Since the last issue of HOIST was published, KCI Konecranes of Finland has taken over two more companies in the USA.

On 5 March it picked up the assets of the hoist and crane business of Shepard Niles, Inc of Montour Falls, New York, USA at an auction in the US Bankruptcy Court in Rochester, New York. The deal does not include Cleveland Tramrail (see box story below Gorbel takes…).

Then on 3 June Konecranes bought Massachusetts-based Burlington Engineering from Interstate Electric Corporation.

KCI Konecranes claimed that these deals, together with its 1998 acquisition of Pennsylvania-based Overhead Crane Service, Inc, made it the market leader in the northeastern USA.

KCI Konecranes’ main interest in both companies is the after-market services and parts business. Shepard Niles has a large installed base of overhead travelling cranes as the company has a 100-year history of crane production. Konecranes said that “depending on the results of an environmental study of the facilities” it would operate out of the existing Shepard Niles office and retain those employees associated with that part of the business.

The total consideration payable consists mainly of $975,000 in accounts receivable and $2.17m in inventory and intangible assets including the trade name and trade marks, engineering drawings, customer records etc.

Annual sales of replacement parts are $5m. An additional $500,000 of sales comes from other aftermarket activities including service, in-house repair and field modernisations.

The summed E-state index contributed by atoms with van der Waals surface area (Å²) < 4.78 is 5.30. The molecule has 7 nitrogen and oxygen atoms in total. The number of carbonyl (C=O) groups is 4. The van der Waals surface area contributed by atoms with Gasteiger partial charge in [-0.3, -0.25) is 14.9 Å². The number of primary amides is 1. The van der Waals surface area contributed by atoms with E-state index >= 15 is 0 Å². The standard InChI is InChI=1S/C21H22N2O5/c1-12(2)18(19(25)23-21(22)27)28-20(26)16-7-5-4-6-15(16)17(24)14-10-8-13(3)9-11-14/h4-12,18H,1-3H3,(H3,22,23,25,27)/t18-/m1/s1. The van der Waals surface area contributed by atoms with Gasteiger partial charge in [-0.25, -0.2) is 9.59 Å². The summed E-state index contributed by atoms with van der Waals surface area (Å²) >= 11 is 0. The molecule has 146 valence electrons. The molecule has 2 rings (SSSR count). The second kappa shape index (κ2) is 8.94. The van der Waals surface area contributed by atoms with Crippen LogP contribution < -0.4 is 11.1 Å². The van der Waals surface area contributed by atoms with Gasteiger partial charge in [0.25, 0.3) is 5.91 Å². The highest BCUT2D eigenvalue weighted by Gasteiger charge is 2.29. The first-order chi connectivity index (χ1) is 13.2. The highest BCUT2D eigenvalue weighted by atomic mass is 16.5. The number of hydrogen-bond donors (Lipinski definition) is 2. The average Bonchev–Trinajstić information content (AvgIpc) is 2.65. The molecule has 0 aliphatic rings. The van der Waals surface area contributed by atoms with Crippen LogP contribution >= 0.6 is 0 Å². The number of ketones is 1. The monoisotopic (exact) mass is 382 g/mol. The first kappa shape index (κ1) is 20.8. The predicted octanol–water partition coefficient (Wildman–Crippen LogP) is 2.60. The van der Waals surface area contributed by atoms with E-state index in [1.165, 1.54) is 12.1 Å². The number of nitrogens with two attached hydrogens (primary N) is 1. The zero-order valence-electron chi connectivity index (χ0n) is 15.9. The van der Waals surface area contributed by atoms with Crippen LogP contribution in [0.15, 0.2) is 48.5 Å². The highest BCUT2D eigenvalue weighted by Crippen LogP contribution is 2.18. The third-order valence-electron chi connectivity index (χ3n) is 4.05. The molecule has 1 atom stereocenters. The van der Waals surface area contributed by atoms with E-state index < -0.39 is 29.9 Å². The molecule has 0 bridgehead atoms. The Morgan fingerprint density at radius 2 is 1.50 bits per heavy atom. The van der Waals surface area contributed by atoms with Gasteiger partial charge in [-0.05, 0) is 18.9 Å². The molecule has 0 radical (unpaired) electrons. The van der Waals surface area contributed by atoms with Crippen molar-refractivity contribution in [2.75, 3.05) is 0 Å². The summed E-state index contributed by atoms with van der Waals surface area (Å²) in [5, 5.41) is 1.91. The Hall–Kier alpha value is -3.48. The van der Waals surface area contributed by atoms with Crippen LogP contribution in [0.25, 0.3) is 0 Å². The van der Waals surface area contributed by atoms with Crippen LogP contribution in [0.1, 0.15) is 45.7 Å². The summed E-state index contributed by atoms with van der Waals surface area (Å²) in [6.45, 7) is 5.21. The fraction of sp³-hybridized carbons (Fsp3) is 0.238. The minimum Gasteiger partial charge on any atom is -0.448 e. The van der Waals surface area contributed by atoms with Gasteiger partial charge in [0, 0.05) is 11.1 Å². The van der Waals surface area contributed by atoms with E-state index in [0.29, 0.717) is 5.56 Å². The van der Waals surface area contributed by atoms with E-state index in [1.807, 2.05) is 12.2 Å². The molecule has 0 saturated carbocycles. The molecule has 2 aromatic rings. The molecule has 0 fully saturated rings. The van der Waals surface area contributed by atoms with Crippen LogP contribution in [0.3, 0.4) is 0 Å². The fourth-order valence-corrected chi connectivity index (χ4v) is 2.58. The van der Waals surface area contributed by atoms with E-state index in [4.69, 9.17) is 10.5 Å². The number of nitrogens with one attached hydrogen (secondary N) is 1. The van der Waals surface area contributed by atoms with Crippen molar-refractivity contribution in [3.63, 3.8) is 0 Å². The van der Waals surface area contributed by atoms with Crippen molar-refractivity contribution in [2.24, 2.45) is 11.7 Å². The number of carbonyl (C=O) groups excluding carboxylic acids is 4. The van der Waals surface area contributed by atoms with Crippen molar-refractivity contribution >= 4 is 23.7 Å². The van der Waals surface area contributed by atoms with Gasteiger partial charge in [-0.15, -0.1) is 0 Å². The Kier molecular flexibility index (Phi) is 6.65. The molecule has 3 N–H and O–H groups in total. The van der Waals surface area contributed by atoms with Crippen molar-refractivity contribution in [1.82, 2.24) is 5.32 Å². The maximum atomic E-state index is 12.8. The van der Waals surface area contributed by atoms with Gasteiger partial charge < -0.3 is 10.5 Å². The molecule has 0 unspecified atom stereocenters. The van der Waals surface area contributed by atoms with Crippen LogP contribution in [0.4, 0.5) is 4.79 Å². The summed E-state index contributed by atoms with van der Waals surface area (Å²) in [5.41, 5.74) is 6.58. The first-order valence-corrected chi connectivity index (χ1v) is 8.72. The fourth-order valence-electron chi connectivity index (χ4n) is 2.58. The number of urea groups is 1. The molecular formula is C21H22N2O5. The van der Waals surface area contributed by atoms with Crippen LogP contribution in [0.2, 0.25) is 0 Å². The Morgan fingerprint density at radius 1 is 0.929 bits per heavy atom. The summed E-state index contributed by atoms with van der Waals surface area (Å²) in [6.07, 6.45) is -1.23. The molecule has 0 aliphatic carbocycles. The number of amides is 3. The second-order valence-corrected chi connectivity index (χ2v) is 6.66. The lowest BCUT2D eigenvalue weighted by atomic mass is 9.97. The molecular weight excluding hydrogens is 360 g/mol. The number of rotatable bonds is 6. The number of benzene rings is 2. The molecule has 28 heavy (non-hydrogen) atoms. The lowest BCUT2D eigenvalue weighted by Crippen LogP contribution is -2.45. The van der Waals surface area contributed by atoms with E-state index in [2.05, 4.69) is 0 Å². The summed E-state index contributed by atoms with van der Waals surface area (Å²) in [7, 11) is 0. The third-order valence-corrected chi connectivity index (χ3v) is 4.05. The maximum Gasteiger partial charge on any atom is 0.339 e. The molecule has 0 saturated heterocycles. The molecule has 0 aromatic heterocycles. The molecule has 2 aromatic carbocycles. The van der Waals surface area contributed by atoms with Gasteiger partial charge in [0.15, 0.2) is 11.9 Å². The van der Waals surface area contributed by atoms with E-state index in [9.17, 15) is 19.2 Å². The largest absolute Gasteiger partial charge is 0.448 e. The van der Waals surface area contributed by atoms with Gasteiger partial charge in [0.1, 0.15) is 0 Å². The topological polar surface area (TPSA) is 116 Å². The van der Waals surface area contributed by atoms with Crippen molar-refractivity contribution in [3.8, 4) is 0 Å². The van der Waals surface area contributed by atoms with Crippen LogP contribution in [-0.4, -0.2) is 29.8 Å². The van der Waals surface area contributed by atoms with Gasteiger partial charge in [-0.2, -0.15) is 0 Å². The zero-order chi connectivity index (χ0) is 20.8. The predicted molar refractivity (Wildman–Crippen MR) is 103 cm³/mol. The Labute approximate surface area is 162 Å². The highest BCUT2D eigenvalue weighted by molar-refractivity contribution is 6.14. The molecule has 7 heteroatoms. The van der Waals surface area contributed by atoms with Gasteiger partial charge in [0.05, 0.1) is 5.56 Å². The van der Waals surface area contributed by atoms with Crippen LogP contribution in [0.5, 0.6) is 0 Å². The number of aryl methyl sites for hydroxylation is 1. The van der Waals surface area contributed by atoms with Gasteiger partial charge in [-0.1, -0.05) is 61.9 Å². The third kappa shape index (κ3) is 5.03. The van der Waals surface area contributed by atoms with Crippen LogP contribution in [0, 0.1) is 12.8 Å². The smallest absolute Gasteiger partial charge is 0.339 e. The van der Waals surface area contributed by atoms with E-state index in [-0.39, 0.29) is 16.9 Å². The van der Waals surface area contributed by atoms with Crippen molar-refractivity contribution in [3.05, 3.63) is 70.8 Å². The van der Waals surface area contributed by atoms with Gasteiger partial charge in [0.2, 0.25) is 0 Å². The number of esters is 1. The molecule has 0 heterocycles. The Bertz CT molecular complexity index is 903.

The Finnish-designed hoists that are assembled in Springfield, Ohio and sold in North America with the R&M brand as well as the Konecranes brand are now also being sold with Shepard Niles branding through Shepard Niles’ distribution channels. It is estimated that an incremental $2m in sales will result from these products by the second year of operation, said Konecranes.

It is understood that Konecranes outbid other parties that offered to continue Shepard Niles’s operations in Montour Falls NY USA.

Burlington Engineering had annual sales of $6.5m, about evenly split between industrial cranes and maintenance services. Burlington Engineering produces 50 to 60 cranes a year resulting in $2.5m to $3m in sales. Service sales in 2001 were $3.5m. The division has 35 employees.

KCI Konecranes said that it expects to put about $1m-worth of its own components through Burlington each year. Burlington Engineering will be managed as part of the Crane Pro Services organisation and becomes the 54th branch operation in the USA and the 68th in the Americas.